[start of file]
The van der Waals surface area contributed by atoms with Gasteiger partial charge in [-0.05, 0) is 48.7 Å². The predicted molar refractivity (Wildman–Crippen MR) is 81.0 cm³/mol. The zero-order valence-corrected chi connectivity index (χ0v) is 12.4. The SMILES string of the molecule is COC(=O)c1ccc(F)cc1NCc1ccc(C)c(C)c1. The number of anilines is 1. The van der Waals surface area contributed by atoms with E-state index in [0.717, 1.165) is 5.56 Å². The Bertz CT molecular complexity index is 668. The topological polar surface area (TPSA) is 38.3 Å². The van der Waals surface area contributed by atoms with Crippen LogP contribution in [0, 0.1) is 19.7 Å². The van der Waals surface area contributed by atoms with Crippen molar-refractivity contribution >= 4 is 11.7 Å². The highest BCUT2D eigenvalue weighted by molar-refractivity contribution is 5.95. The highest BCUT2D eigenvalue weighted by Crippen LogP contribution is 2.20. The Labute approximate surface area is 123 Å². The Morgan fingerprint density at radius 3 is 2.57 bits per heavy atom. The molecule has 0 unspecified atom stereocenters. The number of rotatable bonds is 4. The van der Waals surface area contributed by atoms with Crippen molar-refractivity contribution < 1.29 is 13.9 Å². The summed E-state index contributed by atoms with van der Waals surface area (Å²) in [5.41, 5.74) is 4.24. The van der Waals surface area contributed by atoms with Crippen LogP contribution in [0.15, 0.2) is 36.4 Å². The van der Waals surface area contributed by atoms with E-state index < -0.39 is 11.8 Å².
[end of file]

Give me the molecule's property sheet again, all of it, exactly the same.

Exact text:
The van der Waals surface area contributed by atoms with Gasteiger partial charge in [-0.05, 0) is 48.7 Å². The predicted molar refractivity (Wildman–Crippen MR) is 81.0 cm³/mol. The zero-order valence-corrected chi connectivity index (χ0v) is 12.4. The SMILES string of the molecule is COC(=O)c1ccc(F)cc1NCc1ccc(C)c(C)c1. The number of anilines is 1. The van der Waals surface area contributed by atoms with E-state index in [0.717, 1.165) is 5.56 Å². The Bertz CT molecular complexity index is 668. The topological polar surface area (TPSA) is 38.3 Å². The van der Waals surface area contributed by atoms with Crippen LogP contribution in [0, 0.1) is 19.7 Å². The van der Waals surface area contributed by atoms with Crippen molar-refractivity contribution >= 4 is 11.7 Å². The highest BCUT2D eigenvalue weighted by molar-refractivity contribution is 5.95. The highest BCUT2D eigenvalue weighted by Crippen LogP contribution is 2.20. The Labute approximate surface area is 123 Å². The Morgan fingerprint density at radius 3 is 2.57 bits per heavy atom. The molecule has 0 unspecified atom stereocenters. The number of rotatable bonds is 4. The van der Waals surface area contributed by atoms with Crippen molar-refractivity contribution < 1.29 is 13.9 Å². The summed E-state index contributed by atoms with van der Waals surface area (Å²) in [5.41, 5.74) is 4.24. The van der Waals surface area contributed by atoms with Crippen LogP contribution in [0.15, 0.2) is 36.4 Å². The van der Waals surface area contributed by atoms with E-state index < -0.39 is 11.8 Å².